I learned how to do my taxes last week.
Clarification: I learned how to use H&R software to file my relatively straightforward federal taxes. It’s a step, though, and one that, as a 23-year-old looking to make another move toward independence, I need to take. I am growing up.
It’s a funny idea. We use that term—grown up—as if it’s a defined threshold, when of course it’s not. I think to many people, growing up means growing out. Maybe you grow out of your childhood bedroom, your childhood home, your hometown, your high school friends, your lifestyle—whatever form it takes, that snake-like shedding of skin seems to characterize grown-up-hood. But some things we never grow out of. Or perhaps that’s not the problem—we grow out of things just fine. It’s the other stuff we have to contend with.
I wonder if we ever really outgrow our childhoods. I doubt it.
A professor of mine once said, “Knowledge is the one thing that can prevent us from becoming victims of our histories.” Growing up often means growing out. It’s true. But parts of growing up require growing—going—into ourselves, into our pasts, into our worldview and perspectives.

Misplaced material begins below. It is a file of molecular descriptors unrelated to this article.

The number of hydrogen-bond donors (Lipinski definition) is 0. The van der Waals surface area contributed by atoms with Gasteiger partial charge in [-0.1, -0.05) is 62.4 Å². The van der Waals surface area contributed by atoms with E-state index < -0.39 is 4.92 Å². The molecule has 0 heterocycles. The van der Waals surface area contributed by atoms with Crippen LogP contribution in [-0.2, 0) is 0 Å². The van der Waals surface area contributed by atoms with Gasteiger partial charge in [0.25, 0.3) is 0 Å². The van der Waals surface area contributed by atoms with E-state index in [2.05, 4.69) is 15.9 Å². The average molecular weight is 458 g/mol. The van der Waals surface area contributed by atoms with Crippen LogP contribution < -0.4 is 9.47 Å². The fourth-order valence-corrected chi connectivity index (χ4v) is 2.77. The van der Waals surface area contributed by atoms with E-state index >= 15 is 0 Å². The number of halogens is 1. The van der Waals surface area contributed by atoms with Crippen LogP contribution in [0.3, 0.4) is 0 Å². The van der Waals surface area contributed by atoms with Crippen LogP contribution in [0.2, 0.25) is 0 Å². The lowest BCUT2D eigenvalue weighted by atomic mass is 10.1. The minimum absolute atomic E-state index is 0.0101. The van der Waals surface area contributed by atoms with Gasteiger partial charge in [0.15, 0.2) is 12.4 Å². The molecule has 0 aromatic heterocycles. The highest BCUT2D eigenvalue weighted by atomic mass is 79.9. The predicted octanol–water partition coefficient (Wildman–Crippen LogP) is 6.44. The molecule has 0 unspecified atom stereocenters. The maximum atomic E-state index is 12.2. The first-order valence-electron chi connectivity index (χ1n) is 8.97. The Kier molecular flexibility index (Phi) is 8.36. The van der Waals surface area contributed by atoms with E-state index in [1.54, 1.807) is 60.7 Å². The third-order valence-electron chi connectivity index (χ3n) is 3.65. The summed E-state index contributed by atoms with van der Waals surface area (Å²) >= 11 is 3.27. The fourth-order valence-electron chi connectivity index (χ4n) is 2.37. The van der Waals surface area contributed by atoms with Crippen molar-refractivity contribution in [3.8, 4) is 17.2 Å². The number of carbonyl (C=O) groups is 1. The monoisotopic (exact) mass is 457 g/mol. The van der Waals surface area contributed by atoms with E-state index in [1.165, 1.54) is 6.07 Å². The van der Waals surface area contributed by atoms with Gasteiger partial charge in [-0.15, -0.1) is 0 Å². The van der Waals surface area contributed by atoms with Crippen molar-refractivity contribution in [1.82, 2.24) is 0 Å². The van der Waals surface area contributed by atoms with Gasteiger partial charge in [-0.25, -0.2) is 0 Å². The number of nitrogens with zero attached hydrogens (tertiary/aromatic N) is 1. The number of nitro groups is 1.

So where is this all headed, this treatise on growing up by a twenty-something who’s new to the game?
I have a friend who approaches any new story by way of the backstory. For every page of finished product, he has at least five of setting research, world building, character profiles, and character histories. At times, I’ve wondered whether this is partly procrastination on his part, but when I think about it in this context—what we outgrow, what we don’t—I begin to think that in writing, as in all relationships, sometimes the things that are most revealing about the present happened five, ten, twenty years ago. When we make that connection, reach that new level of insight, it’s like a dissonant chord resolving.
The difference, of course, is that the best characters are victims of their histories. Well-adjusted people leading peaceful, contented lives, whose closets are skeleton-free and whose hearts are unscarred? Boring. Give me the woman plagued by her childhood phobias and the man who doesn’t know how to connect with his peers. (Or the charming sociopath. When in doubt, give me the charming sociopath.)